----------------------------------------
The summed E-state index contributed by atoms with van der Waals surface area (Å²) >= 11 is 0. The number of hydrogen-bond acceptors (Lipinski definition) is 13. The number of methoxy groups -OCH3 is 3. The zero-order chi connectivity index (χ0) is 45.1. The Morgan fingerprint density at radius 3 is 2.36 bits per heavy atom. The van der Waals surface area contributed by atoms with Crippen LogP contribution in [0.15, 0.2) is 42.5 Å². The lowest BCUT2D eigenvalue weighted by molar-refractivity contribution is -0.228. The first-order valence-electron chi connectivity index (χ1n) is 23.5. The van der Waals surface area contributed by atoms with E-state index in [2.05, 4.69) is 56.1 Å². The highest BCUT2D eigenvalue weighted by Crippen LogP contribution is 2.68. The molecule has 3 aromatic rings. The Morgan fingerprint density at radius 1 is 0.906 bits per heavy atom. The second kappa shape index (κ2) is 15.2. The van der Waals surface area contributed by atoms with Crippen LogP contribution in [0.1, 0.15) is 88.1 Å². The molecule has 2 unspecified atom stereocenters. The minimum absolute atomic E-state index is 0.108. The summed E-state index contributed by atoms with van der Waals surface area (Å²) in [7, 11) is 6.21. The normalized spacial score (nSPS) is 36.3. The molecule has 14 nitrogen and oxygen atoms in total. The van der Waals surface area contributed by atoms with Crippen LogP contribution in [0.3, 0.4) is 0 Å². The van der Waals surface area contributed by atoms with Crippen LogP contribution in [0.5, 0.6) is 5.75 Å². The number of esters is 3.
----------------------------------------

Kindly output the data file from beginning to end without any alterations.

The summed E-state index contributed by atoms with van der Waals surface area (Å²) >= 11 is 0. The number of hydrogen-bond acceptors (Lipinski definition) is 13. The number of methoxy groups -OCH3 is 3. The zero-order chi connectivity index (χ0) is 45.1. The Morgan fingerprint density at radius 3 is 2.36 bits per heavy atom. The van der Waals surface area contributed by atoms with Crippen LogP contribution in [0.15, 0.2) is 42.5 Å². The lowest BCUT2D eigenvalue weighted by molar-refractivity contribution is -0.228. The first-order valence-electron chi connectivity index (χ1n) is 23.5. The van der Waals surface area contributed by atoms with E-state index in [2.05, 4.69) is 56.1 Å². The highest BCUT2D eigenvalue weighted by Crippen LogP contribution is 2.68. The molecule has 3 aromatic rings. The Morgan fingerprint density at radius 1 is 0.906 bits per heavy atom. The second kappa shape index (κ2) is 15.2. The van der Waals surface area contributed by atoms with Crippen LogP contribution in [0.1, 0.15) is 88.1 Å². The molecule has 2 unspecified atom stereocenters. The minimum absolute atomic E-state index is 0.108. The summed E-state index contributed by atoms with van der Waals surface area (Å²) in [7, 11) is 6.21. The normalized spacial score (nSPS) is 36.3. The molecule has 14 nitrogen and oxygen atoms in total. The van der Waals surface area contributed by atoms with Crippen LogP contribution in [0.3, 0.4) is 0 Å². The van der Waals surface area contributed by atoms with Crippen LogP contribution in [0.5, 0.6) is 5.75 Å². The number of esters is 3.